October 21, 2014America’s Disappearing Vacation Days Fact Sheet
Americans are taking nearly a full work week less of vacation since 2000 and the least amount of vacation time in decades.
The storied American work ethic suggests that taking a pass on time off is a matter of tradition—but that’s not true. For decades, Americans took advantage of the time off they had earned. That’s no longer the case. The number of annual vacation days American workers use has steadily declined over the past two decades.
All Work, No Pay found that the average American earns 21 days of PTO each year but uses only 77 percent of that time, forfeiting 4.9 days. While many employees have the option to roll over unused PTO into the next year, bank it for future use, or be paid for the unused time, one-in-four (23%) permanently lose it at the end of the year. Less than half (47%) of employees are able to roll over days into the following year and nearly a third (30%) of these employees are able to roll over five days or less.
The result? A PTO graveyard filled with unused vacation time. American workers lost a total of 169 million PTO days in 2013—1.6 per employee. These days could not be rolled over, could not be paid out, were not banked or used for any other benefit—they were purely lost.
The value of one forgone day, where workers are de facto volunteers for their employers, totals an average of $504 per employee. Therefore, the value of those 169 million lost days is significant—$52.4 billion in forfeited benefits. That’s more than the total wage and salary income of several U.S. states—Nevada, Arkansas, Mississippi and New Mexico, to name a few.
Oxford Economics’ analysis is based on the Monthly Current Population Survey results reported by the U.S. Bureau of Labor Statistics (BLS) and a June 2014 survey of 1,303 American workers conducted by GfK Public Affairs and Corporate Communications in conjunction with Oxford Economics. The BLS data compiles long-term vacation activity, while the GfK results indicate average vacation days taken. By combining the two data sources, Oxford Economics determined long-term, historical vacation activity among American workers.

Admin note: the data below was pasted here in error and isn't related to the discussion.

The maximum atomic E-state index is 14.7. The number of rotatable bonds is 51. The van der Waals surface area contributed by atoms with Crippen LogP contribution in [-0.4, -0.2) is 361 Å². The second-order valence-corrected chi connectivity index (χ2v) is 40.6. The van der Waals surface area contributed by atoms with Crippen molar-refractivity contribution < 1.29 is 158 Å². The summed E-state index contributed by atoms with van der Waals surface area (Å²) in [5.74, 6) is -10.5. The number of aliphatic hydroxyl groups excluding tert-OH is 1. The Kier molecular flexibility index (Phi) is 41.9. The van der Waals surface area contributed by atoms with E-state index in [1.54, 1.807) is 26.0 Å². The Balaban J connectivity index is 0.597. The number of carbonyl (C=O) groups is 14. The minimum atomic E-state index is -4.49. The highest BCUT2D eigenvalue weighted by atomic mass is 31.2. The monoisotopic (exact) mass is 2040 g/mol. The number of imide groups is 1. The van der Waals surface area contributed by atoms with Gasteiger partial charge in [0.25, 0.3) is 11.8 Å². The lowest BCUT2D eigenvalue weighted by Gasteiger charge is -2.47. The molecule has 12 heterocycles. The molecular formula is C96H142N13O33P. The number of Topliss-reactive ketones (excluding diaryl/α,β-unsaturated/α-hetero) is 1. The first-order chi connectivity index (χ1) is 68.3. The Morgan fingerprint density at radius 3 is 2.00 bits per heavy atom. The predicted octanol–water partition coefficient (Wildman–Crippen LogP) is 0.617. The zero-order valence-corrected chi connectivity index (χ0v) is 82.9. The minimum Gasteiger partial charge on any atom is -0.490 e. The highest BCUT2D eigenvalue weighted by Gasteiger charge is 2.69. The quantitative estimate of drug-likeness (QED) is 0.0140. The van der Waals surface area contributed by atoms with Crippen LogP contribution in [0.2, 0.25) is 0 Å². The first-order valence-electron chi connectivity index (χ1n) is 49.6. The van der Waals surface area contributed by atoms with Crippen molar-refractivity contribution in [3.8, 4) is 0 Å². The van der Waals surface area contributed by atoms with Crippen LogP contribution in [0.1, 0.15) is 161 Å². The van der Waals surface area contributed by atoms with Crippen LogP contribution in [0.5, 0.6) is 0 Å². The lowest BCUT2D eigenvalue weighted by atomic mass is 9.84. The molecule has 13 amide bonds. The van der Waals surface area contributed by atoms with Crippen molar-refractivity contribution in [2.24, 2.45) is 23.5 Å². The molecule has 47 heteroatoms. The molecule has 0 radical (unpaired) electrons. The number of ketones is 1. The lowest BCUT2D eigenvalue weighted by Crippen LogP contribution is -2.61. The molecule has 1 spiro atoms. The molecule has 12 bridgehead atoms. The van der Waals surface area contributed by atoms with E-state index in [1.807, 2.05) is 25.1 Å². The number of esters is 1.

Long term trends reveal a steady decline of vacation usage. Full-week vacations in particular have seen the most significant decline over the past 35 years. From 1976 to 2000, American workers used 20.3 days of vacation each year. Since then, the number has dropped precipitously, with American workers reporting just 16.0 days used in 2013—almost a full work-week less compared to pre-2000.
If American workers were to return to pre-2000 PTO habits, the U.S. economy would enjoy a massive windfall. Annual vacation days taken by U.S. employees would jump 27 percent, equivalent to 768 million additional PTO days and delivering a $284 billion impact across the entire US economy.
The Work Martyr Complex thrives on face time and fear—and it’s not helping American workers get ahead. Oxford’s analysis finds that there is no link between putting in more time at the office and getting a pay raise or bonus. In fact, employees who left 11-15 days of PTO unused last year are actually less likely (6.5% less likely) to have received a raise or bonus in the past three years than those who used all of their PTO.
The only thing employees gain by being tied to the office is stress. There was a clear correlation between those who have more unused PTO days and those who reported feeling “very” or “extremely” stressed at work, particularly for those employees who leave more than 11 days unused.
Note: Project: Time Off recently released new research that updates some of the facts and figures in this resource. See how they’ve changed in our new report, The State of American Vacation.